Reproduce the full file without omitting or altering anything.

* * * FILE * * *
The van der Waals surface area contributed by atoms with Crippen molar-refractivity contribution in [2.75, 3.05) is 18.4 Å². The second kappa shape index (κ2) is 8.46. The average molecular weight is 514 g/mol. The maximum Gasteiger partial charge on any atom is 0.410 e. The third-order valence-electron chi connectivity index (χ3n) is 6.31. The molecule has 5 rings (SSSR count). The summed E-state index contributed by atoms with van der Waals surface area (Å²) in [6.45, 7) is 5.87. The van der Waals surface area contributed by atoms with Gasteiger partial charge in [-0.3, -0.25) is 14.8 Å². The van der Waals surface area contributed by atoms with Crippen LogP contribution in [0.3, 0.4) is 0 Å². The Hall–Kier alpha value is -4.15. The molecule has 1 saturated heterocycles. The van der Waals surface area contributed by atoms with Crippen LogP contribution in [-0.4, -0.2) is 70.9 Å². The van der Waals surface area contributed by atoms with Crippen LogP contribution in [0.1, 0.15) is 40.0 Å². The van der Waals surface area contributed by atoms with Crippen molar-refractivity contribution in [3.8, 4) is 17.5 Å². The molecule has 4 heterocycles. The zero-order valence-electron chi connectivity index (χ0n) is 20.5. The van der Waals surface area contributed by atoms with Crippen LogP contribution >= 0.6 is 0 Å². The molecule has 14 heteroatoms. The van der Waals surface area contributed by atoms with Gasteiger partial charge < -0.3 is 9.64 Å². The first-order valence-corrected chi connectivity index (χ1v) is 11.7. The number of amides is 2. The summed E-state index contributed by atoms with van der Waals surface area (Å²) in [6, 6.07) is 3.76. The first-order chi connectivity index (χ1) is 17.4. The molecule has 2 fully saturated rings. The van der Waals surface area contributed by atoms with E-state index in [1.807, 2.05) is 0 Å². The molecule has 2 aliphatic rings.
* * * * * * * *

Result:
The van der Waals surface area contributed by atoms with Crippen molar-refractivity contribution in [2.75, 3.05) is 18.4 Å². The second kappa shape index (κ2) is 8.46. The average molecular weight is 514 g/mol. The maximum Gasteiger partial charge on any atom is 0.410 e. The third-order valence-electron chi connectivity index (χ3n) is 6.31. The molecule has 5 rings (SSSR count). The summed E-state index contributed by atoms with van der Waals surface area (Å²) in [6.45, 7) is 5.87. The van der Waals surface area contributed by atoms with Gasteiger partial charge in [-0.3, -0.25) is 14.8 Å². The van der Waals surface area contributed by atoms with Crippen LogP contribution in [0.3, 0.4) is 0 Å². The Hall–Kier alpha value is -4.15. The molecule has 1 saturated heterocycles. The van der Waals surface area contributed by atoms with Crippen LogP contribution in [-0.4, -0.2) is 70.9 Å². The van der Waals surface area contributed by atoms with Crippen LogP contribution in [0.1, 0.15) is 40.0 Å². The van der Waals surface area contributed by atoms with Crippen molar-refractivity contribution in [3.8, 4) is 17.5 Å². The molecule has 4 heterocycles. The zero-order valence-electron chi connectivity index (χ0n) is 20.5. The van der Waals surface area contributed by atoms with Crippen LogP contribution >= 0.6 is 0 Å². The molecule has 14 heteroatoms. The van der Waals surface area contributed by atoms with Gasteiger partial charge < -0.3 is 9.64 Å². The first-order valence-corrected chi connectivity index (χ1v) is 11.7. The number of amides is 2. The summed E-state index contributed by atoms with van der Waals surface area (Å²) in [6, 6.07) is 3.76. The first-order chi connectivity index (χ1) is 17.4. The molecule has 2 fully saturated rings. The van der Waals surface area contributed by atoms with E-state index in [1.807, 2.05) is 0 Å². The molecule has 2 aliphatic rings.